The purpose of this report is to give an overview of the way the Drought Financing Facility is designed, including two proposed pilots in Zimbabwe and Pakistan.
The Drought Financing Facility is based on a risk management approach that involves scientific modelling of drought risks, focused scenario-based contingency planning and ground monitoring, and pre-positioned financing.
Climate Risk Index shows vulnerability of small island states
Increased intensity of storms takes a toll on small island states and poor countries / Since 1997, over 520,000 people have been killed by more than 11,000 extreme weather events
“Seed security is food security” is something of a mantra in developing world agronomy circles. In Zimbabwe, the adage is gradually being put into action by promoting the use of indigenous small grains threatened with extinction by the dominance of maize, both in fields and on dinner tables.
Read the fill report on IRIN.
By Sam Otieno
NAIROBI, Oct 30 2017 (IPS) - Fostering and harnessing innovative technologies could significantly reduce the negative impacts from climate change, including drought, water scarcity and food insecurity in African countries.
By Wambi Michael
ADDIS ABABA, Oct 20 2017 (IPS) - Index insurance is being promoted as a solution to protect climate affected smallholder farmers in Africa. This type of micro insurance is slowly gaining ground as a way of compensating farmers for lost crops and livestock due to climate change.
By Idriss Jazairy, Executive Director of the Geneva Centre for Human Rights Advancement and Global Dialogue
The bulk of Southern African Development Community (SADC) is likely to receive normal to below-normal rainfall for most of the period October to December (OND) 2017 and normal to above-normal rainfall for the January to March (JFM) 2018. However, northernmost Democratic Republic of Congo (DRC), northern Tanzania, the islands states, eastern-most Madagascar and the south-eastern contiguous SADC region are likely to receive normal to above-normal rainfall throughout the 2017/18 rainy season.
Girls’ education and climate change are currently two of the most topical global issues in the development arena. Due to a myriad of limiting factors, more girls around the world are falling through the cracks in terms of their educational access, retention, and learning. At the same time, many countries and regions are facing more frequent and more intense climate-related extreme weather events such as heat waves, floods and droughts.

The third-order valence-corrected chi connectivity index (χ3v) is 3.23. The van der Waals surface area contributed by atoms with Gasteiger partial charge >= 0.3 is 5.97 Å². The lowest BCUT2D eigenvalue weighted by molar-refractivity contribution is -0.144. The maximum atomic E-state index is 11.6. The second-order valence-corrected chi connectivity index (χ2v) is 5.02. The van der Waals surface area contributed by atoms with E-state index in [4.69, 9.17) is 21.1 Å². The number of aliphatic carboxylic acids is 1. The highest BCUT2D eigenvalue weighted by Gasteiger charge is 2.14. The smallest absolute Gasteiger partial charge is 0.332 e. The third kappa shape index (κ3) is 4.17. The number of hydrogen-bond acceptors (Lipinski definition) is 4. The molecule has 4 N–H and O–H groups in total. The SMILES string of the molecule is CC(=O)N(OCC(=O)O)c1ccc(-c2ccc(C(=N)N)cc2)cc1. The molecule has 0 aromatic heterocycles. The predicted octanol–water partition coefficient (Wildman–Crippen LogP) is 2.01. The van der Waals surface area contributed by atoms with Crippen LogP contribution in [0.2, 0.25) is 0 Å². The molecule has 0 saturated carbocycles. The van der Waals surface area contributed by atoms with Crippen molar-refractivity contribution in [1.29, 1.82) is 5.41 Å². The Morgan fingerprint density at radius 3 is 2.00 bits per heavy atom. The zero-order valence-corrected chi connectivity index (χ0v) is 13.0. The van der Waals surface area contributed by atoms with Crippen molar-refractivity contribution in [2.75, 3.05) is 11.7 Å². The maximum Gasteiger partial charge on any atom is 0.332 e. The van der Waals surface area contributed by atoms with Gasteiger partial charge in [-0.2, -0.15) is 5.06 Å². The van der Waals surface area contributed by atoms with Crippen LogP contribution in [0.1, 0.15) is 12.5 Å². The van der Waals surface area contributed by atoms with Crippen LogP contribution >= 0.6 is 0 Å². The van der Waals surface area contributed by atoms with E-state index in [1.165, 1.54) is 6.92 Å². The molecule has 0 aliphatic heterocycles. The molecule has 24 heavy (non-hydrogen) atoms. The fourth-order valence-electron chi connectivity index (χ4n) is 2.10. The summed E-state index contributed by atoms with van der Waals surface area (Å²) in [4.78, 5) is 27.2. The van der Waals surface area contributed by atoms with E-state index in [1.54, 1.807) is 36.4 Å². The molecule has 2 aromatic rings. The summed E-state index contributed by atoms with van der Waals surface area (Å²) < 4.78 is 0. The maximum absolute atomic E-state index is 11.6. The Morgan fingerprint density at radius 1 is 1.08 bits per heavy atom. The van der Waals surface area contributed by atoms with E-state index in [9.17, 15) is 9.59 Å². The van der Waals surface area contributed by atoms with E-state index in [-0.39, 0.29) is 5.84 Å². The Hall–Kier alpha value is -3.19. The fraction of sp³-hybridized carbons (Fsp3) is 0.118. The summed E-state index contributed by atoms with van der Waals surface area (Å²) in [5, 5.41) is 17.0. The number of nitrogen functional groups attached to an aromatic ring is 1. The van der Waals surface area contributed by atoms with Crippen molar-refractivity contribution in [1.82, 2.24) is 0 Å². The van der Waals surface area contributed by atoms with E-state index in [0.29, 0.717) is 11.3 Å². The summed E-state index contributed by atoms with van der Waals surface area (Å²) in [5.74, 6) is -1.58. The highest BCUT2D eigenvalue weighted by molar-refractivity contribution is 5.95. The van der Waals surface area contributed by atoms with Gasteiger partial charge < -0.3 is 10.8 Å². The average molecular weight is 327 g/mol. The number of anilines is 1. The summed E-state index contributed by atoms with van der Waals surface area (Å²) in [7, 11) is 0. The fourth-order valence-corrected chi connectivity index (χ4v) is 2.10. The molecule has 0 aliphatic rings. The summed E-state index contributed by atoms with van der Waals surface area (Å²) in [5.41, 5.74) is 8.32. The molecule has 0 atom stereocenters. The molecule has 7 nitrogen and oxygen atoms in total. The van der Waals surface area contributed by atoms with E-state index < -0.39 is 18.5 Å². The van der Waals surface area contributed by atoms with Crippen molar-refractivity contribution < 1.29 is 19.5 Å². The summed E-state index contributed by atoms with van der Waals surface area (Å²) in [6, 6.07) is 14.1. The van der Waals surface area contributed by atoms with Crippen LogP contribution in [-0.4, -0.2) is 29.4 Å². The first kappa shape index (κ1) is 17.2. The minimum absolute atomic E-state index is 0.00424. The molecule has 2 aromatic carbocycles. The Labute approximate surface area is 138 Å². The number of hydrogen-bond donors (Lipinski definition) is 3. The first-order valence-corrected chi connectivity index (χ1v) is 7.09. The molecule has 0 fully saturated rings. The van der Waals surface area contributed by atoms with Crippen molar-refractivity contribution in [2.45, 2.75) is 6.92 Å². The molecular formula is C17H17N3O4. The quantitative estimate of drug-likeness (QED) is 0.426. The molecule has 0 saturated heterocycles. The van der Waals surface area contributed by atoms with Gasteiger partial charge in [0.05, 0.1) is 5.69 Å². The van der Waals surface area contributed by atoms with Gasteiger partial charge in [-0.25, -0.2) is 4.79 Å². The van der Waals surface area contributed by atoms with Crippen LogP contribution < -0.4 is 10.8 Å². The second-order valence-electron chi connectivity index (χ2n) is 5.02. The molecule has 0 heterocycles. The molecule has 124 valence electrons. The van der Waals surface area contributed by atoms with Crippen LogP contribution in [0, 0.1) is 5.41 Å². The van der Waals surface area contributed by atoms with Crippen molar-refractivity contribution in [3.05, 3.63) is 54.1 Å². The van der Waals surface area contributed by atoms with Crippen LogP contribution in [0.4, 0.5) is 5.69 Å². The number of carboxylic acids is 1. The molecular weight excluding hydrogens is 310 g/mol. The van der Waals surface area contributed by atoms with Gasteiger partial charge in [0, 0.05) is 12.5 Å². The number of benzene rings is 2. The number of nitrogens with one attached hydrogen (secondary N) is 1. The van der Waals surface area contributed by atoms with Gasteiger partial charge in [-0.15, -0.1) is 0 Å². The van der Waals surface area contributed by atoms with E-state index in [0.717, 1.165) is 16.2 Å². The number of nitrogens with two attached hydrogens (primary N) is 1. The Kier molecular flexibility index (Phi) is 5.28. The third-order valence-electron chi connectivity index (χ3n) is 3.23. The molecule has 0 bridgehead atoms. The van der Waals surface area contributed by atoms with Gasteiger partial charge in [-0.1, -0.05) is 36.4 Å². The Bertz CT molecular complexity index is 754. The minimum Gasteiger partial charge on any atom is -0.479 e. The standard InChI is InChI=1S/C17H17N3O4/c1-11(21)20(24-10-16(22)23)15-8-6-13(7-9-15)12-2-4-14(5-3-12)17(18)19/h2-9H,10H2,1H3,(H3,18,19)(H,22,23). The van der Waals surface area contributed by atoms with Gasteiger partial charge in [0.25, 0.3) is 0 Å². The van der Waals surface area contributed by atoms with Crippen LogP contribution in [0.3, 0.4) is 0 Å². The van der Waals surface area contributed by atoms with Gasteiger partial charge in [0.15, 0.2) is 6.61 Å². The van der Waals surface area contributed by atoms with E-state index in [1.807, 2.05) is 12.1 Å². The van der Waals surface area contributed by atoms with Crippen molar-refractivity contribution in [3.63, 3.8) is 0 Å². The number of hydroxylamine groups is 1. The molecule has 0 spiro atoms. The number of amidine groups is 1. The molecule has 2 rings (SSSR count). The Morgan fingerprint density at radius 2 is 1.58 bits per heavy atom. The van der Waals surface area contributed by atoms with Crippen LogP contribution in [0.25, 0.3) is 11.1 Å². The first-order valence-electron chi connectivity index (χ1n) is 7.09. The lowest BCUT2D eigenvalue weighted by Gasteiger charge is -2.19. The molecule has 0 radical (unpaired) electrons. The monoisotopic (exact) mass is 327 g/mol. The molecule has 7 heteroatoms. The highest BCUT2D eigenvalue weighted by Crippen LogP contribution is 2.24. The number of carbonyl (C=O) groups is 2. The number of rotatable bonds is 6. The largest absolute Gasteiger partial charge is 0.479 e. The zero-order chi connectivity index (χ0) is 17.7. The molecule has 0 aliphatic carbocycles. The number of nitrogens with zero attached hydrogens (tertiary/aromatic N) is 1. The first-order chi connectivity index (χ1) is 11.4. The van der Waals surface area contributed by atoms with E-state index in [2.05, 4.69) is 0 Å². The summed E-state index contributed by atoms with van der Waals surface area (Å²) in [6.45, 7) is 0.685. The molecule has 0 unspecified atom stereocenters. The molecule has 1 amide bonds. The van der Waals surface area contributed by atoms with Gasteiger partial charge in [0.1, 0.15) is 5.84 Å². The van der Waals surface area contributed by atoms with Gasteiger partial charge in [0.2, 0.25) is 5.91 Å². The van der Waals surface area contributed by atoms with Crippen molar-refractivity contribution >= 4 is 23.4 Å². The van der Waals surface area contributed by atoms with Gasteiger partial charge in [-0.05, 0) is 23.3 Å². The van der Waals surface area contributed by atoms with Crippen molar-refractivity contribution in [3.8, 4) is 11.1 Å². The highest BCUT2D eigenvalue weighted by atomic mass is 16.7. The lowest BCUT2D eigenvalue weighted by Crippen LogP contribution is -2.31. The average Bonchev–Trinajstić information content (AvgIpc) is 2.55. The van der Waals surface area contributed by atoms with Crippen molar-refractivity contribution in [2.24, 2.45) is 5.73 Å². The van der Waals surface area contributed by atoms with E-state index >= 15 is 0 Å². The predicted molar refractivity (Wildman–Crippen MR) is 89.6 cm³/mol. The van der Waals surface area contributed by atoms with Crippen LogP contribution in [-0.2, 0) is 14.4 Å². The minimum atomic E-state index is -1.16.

About 750 million people in low- and middle-income countries depend on livestock farming, which provides them with food, fuel, income and social security
By Busani Bafana
GWANDA, Zimbabwe, Aug 24 (Thomson Reuters Foundation) - Even during droughts like the one that swept across Zimbabwe last year, Isaac Siziba and his wife Khumutso had food. Their annual harvest did not consist of water-dependent crops, but of goats.
Achieving the Sustainable Development Goals (SDGs) and meeting UNDP's vision to eradicate poverty and reduce inequalities and exclusion, requires new ways of working; identifying co-benefits across targets, encouraging effective cross-sector action, and ensuring policy coherence
How are national and regional legal frameworks (including economic and financial system interventions) currently used to control and restrict the illegal wildlife trade (excluding fish or forestry products) in Sub Saharan Africa?
Wetlands can ease impacts of changing climate by maintaining groundwater levels and protecting areas from the worst impacts of floods
By Jeffrey Moyo
HARARE, June 27 (Thomson Reuters Foundation) - Unspooling the rope tied to a metal bucket, Shylet Nhari listens to the repeated clangs of the tin striking the walls of the well as her bucket makes its way down.
In 2015 Africa experienced its worst drought in 60 years. The unusually strong El Niño weather pattern in 2015-2016, coupled with record-high temperatures, had a catastrophic effect on crops, vegetation, livestock, and water resources. Unfortunately, the drought has continued into 2017 due to lack of significant rainfall.
In addition to the drought, armed conflict, and economic decline has further exacerbated the problem for some countries.
By Busani Bafana
This story is part of special IPS coverage of the World Day to Combat Desertification and Drought, observed on June 17.
BULAWAYO, Zimbabwe, Jun 15 2017 (IPS) - Urban farmer Margaret Gauti Mpofu would do anything to protect the productivity of her land. Healthy soil means she is assured of harvest and enough food and income to look after her family.
The humanitarian crisis unleashed by drought in Somalia has again highlighted the close links between extreme weather and food security. But how exactly are the two connected? And what can farmers in developing countries do to lessen the negative effects of climate change? This Q&A provides an overview of the key issues, with a focus on smallholders in Africa.
What is food security?
31 May 2017, Harare – The Embassy of Sweden and UNDP signed USD 8 million grant today giving a boost to the Zimbabwe Resilience Building Fund (ZRBF) and marking Sweden’s increasing development cooperation in resilience building and climate action in support of the people of Zimbabwe.